Technology risks are becoming more prominent as our digital landscape grows. From disruption of processes to breaches of sensitive customer or employee data to coordinated denial of service attacks, the risk grows each year. Accordingly McKinsey reports that Cybersecurity alone can account for over 10% of total information-technology spending and is growing at three times the rate of the budget allocated to the technology being secured.
Traditional risk management is changing as well and moving toward risk analysis to provide the best solutions. Risk analysis identifies the situations that cause disruption to you or your customers.
“Traditional risk analysis fails to keep the customer in focus. More often than not, I review risk registers and business continuity plans that begin with items like “hurricane” and “building fire”,” said Jason Sgro, security and compliance expert at The ATOM Group and strategic Axis partner. “Beginning your risk planning with those types of events prioritizes the companies risk over the customers’ risk. A customer may rank a building being offline for a week during a hurricane as less risky than losing their data. The harm done by being offline, even for an extended period of time, is often less than data loss.”
So what constitutes risk analysis? According to Sgro, is can be as simple as three things:
- A risk register
- An executive summary
- Process documentation
It is also important that you are honest about where your company is at when beginning your analysis. Don’t over complicate an already tough task by bringing too much complexity to the table in the initial stages either. Then you are ready to build a team and begin moving forward with choosing a framework and establishing a risk register.
“When conducting a risk analysis, follow the fear of your customer,” said Sgro. “I recommend using a journey map technique where simple sticky notes can identify the path a customer takes using your product or service. Then add in the emotions, the risks, and the technological mitigations. More often than not a risk analysis produced by this method will yield many important risks that your previous risk registers missed.”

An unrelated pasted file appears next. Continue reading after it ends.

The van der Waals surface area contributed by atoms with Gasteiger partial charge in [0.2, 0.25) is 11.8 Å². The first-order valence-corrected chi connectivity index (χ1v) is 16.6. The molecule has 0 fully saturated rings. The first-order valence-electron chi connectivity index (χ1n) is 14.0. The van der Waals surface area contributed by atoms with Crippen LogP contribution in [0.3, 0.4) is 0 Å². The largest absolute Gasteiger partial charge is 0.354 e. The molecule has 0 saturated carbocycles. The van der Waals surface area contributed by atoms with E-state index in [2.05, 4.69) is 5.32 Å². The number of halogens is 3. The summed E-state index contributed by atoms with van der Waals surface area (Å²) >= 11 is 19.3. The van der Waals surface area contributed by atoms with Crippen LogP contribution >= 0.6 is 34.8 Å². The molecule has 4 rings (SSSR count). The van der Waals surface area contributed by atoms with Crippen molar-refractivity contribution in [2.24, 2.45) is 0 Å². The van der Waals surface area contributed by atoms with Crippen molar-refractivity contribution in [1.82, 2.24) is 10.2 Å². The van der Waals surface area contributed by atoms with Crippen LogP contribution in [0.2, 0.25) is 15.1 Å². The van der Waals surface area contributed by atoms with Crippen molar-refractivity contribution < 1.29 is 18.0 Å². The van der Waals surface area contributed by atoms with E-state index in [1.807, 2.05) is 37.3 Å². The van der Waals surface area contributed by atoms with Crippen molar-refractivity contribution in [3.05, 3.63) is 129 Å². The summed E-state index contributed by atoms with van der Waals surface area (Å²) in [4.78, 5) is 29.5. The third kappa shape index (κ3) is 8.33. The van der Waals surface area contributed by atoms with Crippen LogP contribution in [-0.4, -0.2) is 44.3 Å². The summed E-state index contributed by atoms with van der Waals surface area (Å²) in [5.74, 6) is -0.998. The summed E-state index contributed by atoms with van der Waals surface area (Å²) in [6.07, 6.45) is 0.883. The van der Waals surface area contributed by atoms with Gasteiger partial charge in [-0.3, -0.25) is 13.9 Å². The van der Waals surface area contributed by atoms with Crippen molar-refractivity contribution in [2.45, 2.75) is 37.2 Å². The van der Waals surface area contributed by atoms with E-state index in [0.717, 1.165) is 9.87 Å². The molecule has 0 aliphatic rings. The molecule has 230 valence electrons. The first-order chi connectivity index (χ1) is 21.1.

By using tools like a Risk Journey Map you can walk through the user experience while noting risks. That ensures you keep the customer – internal or external – in focus. “The journey mapping technique shows that risk programs don’t have to be complex and cumbersome. They can start out as simple as a stack of sticky notes and an excel worksheet” added Sgro.
Risk analysis is also a way to ensure you are using your resources – physical and financial – in the most efficient way.
“Risk analysis should be used as a guide to show where effort and spending are best placed. We all have limited resources. If you keep the customer in focus when you think about risk, you’ll be spending your time and money on the types of mitigations that add value, drives sales and safeguard the brand against the most problematic events,” said Sgro.
For the last twenty years, Jason Sgro has been a servant of leadership, an expert generalist at the intersection of humanity and technology. Today, he assists the teams at ATOM in driving the company’s strategic initiatives, management consulting and security practices. He brings 20 years experience as a practitioner, technical strategist, investor, and advisor to the Axis community and beyond.